The missing title page

The missing title page

Photograph oPhotograph of a hand drawn title page, a highly accurate facsimile of the original print title page. Also visible are two manuscript fragments used in the binding of the book.f a hand drawn title page. Also visible are two manuscript fragments used in the binding of the book.

One of the curiosities of the St George’s Chapter Library is a volume of Luciferi…Ad Constantium (Paris, 1568), known by the reference number SGC RBK L.333. It is missing its original printed title page, but we find in its place a highly accurate hand drawn replica of the missing title page.

Missing pages are not a surprising occurrence in manuscripts or rare books. Printed books are often missing their title pages, whether by accidental loss or deliberate removal. Collectors have long torn apart books for their titles pages or illuminated leaves, while contemporary printers and sellers are known to have used them as an advertisement for books. Pages from manuscripts and print books were often recycled in the binding process; one need only look at the binding of SGC RBK L.333 for evidence of such practices. However printed title pages were also liable to loss because they were commonly one of the first pages in a bundle of unbound sheets. In the sixteenth century, books left print shops and were frequently purchased still unbound.

The earliest print books did not have title pages. However by the late fifteenth century, printers began to include a blank page with a title to identify and protect the bundles of their printed works. By the sixteenth century they had developed elaborate title pages with decoration and additional information. Some publishers would still include a simple title page to protect the more elaborate title pages because the first and last pages of any bundle were vulnerable to damage and loss.

By the sixteenth century, elaborate title pages became commonplace in print books. They shared similar features to the modern title page: title, author and/or editor, and perhaps also the name of publisher. In the early modern period, several other details were added: the printer’s shop (in France they even included its exact location), the city and year of its printing. Decorative features became common, including vignettes, borders, ornaments, a printer’s mark or device, or an illustration of something relating to the book.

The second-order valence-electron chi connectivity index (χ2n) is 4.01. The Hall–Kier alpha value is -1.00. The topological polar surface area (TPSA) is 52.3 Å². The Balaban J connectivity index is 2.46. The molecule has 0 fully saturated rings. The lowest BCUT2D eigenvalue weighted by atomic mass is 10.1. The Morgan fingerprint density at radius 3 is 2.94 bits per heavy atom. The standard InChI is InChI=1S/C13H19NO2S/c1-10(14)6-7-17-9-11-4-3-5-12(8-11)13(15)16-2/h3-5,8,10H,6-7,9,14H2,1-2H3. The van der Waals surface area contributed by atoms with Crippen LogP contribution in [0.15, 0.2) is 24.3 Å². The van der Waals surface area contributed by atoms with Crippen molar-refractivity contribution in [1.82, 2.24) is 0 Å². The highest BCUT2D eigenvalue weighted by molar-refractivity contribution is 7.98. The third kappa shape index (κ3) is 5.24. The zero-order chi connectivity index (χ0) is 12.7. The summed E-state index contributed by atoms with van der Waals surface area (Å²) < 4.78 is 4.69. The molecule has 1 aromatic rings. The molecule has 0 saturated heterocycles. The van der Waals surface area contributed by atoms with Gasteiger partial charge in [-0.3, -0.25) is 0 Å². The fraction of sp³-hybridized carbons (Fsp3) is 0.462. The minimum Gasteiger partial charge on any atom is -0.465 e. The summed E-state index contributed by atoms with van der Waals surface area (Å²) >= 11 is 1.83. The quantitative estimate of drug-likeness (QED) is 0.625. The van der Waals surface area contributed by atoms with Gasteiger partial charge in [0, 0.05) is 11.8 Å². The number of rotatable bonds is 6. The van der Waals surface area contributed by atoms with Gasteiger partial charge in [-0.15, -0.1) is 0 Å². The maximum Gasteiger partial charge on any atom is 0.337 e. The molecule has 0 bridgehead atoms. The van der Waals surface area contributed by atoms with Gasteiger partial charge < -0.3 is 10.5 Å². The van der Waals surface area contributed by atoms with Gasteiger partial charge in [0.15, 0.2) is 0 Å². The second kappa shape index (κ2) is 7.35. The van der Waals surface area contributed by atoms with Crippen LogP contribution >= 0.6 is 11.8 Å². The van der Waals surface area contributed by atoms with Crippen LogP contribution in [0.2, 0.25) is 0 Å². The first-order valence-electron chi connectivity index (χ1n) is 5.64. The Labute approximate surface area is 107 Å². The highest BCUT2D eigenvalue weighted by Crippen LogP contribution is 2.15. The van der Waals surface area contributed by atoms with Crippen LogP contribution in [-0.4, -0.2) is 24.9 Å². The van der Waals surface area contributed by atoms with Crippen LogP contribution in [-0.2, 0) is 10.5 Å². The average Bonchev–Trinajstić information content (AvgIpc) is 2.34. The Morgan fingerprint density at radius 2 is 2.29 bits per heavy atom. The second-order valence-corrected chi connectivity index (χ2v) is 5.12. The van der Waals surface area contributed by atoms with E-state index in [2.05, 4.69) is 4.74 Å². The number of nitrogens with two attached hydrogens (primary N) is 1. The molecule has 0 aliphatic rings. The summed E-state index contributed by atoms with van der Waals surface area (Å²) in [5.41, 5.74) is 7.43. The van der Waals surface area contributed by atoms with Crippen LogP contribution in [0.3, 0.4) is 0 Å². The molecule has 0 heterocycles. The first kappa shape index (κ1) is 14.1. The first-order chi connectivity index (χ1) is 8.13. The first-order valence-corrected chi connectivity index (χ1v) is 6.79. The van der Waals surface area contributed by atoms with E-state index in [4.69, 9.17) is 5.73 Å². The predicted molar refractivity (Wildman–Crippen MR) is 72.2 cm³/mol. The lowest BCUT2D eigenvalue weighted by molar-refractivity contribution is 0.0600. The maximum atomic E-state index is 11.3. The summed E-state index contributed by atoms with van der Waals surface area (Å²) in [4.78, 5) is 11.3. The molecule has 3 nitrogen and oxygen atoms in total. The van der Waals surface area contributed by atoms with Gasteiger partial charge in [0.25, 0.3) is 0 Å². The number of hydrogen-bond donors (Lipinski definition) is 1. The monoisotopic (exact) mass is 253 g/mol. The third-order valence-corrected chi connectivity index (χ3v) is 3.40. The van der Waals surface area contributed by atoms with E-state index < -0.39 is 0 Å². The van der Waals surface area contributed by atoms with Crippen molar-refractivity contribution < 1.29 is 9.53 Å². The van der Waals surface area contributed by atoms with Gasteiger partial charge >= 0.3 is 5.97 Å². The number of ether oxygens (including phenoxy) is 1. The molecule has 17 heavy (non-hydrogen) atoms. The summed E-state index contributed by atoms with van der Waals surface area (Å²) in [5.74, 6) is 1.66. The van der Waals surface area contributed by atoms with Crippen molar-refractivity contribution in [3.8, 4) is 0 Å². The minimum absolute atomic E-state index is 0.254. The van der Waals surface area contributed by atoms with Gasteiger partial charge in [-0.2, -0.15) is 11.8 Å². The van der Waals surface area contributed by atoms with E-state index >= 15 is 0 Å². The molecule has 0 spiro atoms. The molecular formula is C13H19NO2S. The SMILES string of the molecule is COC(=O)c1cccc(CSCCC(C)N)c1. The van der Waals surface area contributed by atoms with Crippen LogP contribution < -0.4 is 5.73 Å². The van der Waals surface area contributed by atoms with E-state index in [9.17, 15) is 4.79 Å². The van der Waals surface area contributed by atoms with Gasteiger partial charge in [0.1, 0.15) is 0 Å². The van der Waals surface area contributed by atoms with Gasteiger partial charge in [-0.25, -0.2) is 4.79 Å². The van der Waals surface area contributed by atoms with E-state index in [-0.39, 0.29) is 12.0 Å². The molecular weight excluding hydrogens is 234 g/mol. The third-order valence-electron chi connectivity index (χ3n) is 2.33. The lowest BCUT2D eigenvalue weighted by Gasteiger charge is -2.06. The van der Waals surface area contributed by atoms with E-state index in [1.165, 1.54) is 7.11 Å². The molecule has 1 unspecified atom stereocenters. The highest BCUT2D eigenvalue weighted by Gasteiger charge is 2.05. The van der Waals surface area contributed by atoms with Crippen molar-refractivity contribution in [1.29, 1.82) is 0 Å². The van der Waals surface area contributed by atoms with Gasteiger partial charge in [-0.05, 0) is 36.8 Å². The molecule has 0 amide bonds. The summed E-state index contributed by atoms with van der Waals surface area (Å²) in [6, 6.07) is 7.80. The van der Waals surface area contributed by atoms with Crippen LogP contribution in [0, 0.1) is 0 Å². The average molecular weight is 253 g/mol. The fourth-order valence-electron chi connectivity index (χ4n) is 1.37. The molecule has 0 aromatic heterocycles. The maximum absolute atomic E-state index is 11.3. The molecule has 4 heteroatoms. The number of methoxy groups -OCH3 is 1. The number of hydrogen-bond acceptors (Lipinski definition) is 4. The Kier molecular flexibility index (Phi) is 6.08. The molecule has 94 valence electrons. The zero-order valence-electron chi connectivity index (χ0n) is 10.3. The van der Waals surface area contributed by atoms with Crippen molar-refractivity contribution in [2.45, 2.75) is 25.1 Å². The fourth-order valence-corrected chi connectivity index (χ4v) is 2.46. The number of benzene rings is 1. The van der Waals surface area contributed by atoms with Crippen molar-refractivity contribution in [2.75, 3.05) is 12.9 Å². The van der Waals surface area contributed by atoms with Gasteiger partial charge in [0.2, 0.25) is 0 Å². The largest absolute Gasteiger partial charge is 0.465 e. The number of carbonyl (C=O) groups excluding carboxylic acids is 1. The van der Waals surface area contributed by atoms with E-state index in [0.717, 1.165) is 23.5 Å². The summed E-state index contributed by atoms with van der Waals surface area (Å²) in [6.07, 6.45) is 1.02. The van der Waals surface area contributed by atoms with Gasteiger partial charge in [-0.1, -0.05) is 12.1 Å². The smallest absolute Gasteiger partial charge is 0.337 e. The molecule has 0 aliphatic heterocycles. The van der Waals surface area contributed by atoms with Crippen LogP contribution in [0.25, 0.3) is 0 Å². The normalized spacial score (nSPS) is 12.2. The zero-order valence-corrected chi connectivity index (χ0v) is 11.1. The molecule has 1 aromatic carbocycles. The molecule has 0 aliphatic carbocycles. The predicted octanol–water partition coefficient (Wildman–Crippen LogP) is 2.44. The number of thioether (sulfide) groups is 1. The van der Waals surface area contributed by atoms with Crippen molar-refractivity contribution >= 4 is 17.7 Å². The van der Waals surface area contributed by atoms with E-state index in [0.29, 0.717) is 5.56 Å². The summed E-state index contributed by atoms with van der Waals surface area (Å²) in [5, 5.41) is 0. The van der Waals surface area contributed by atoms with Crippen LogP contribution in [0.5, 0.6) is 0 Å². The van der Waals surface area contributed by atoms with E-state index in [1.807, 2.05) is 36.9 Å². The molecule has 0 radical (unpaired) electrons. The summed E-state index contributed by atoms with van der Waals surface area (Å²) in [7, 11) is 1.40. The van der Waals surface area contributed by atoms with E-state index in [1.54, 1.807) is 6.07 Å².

Principally, the title page served to inform the reader of the book they were purchasing. We can only suppose that the creator of the hand drawn title page in SGC RBK L.333 felt that this information should be readily available for a buyer or reader.

The manuscript title page of SGC RBK L.333 informs us that it is the works of Lucifer, Bishop of Cagliari against Emperor Constantius II. It was published in Paris in 1568 by the printer Michaelem Sonnium, under the shield of Basel on Jacob Street (Apud Michaëlem Sonnium, sub scuto Basiliensi, via Iacobaea). We also learn that it was printed CUM PRIVILEGIO REGIS – with privilege of the king. This guaranteed publishers and engravers the protection of the work against plagiarism and forgery. Though comparable to modern copyright, in the sixteenth century, this protection lasted usually no more than a couple of decades.

The title pages also contains a vignette – a small ornamental or decorative design used on title pages or in between chapters. It features a snake curling around a cross, with flames falling from the sky.  From the decoration it is possible to ascertain that this was not a trace drawing, as it is not a perfect copy. Rather, it was likely done by someone who had another copy of the title page for reference.

Beyond the title page are the works of Lucifer, Bishop of Cagliari, edited by the sixteenth century French Catholic Bishop of Meaux, Jean du Tillet.

Lucifer of Cagliari (d.370/371 AD) was a bishop of Sardinia; a controversial figure during his lifetime and now a saint, though this is debated by many. He is best known for his opposition to Arianism, a Christian doctrine which rejected the divinity of Christ. In his writings he publically accused the Roman Emperor Constantius II (250-306 AD) of being the Antichrist because he defended Arianism and its practice in the Empire. Lucifer of Cagliari refused to make peace with the Arians or their sympathisers.

Lucifer of Cagliari’s works were once again popularised following the Protestant Reformation. Jean du Tillet, the editor and also a Catholic bishop, explains in the preface that their publication is particularly appropriate in such a turbulent time. Du Tillet and his Catholic contemporaries feared the rule of a Protestant ‘heretical’ ruler.  However as Lucifer of Cagliari’s rhetoric against the Emperor Constantius II was often violent, du Tillet edited the works to suit his own religious and political views. For example, removing a theory of regicide based on biblical sources in the 1568 publication.

Kristen Mercier, Assistant Archivist

The Queen's Free Chapel. The Chapel of the Most Honourable and Noble Order of the Garter. The Chapel of the College of St George.